Mississippi Congressperson Bennie Thompson filed a federal lawsuit on January 16, accusing former United States president Donald Trump, Trump’s lawyer Rudy Giuliani and white supremacist outfits the Proud Boys and Oath Keepers of conspiring to incite the violent riot at the US Capitol on January 6.
The lawsuit alleges that, by preventing Congress from carrying out its official duties to certify the 2020 presidential election, Trump, Giuliani and the hate groups directly violated the 1871 Ku Klux Klan Act.
Thompson is chair of the House Homeland Security Committee and a long-serving — and the only — African American Mississippi Congressperson.
Thompson filed the complaint in his personal capacity. The National Association for the Advancement of Colored People (NAACP) is representing him in the suit, with the law firm Cohen Milstein Sellers & Toll.
“It should surprise nobody that an anti-Klan statute can be used against the white people who attacked the Capitol, because the Klan itself is just the fairly normal white response to losing political power to a multiracial coalition,” wrote The Nation’s Elie Mystal on February 17.
“Whenever white supremacists feel like they’re losing, some of them resort to violence. The only people who seem surprised by this are other white people who have the privilege of believing that their cousins and friends are ‘joking’ when they share violent memes on Facebook.”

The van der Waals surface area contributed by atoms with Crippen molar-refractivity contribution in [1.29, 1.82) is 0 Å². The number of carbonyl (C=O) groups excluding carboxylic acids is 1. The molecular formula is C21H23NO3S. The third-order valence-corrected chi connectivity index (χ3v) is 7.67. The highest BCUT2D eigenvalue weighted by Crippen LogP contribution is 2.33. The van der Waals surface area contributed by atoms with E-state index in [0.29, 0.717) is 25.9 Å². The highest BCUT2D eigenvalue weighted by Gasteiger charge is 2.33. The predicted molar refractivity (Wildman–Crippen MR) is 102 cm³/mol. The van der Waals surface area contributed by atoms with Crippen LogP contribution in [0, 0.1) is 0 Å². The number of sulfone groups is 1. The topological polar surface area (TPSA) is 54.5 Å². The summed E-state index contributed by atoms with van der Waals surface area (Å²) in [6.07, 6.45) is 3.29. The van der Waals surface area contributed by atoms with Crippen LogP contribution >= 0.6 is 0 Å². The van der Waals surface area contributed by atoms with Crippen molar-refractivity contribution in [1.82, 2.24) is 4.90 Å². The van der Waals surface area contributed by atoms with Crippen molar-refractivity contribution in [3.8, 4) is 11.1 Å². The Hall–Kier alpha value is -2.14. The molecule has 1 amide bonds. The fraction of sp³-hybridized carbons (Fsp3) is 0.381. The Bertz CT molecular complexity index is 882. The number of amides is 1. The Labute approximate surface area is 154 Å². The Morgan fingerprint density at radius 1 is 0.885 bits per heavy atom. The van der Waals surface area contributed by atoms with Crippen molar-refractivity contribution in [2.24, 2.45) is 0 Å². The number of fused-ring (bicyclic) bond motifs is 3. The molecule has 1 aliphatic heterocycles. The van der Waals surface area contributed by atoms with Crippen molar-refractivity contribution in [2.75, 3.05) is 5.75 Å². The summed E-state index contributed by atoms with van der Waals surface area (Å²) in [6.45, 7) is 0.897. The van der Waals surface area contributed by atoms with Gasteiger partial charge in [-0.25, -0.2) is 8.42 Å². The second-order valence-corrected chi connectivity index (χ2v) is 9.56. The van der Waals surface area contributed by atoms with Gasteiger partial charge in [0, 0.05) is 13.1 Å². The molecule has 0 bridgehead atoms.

The NAACP was founded in 1909 after a white race riot in Springfield, Illinois. Forty Black homes were burned to the ground and two African Americans were murdered.
The NAACP’s first campaign was to seek laws to stop lynchings. It hoped to bring back the power of the federal government against white extremism — as was the case, only briefly, after the Civil War and codified in laws such as the anti-KKK law.
The 1871 law
The anti-KKK Act made it illegal to use “force, intimidation, or threat” to prevent government officials from discharging their duties. It was passed because the Klan and other mobs of angry whites were doing exactly that to federal authorities and newly-elected federal representatives in the South during the post-Civil War Reconstruction era (1865–1877).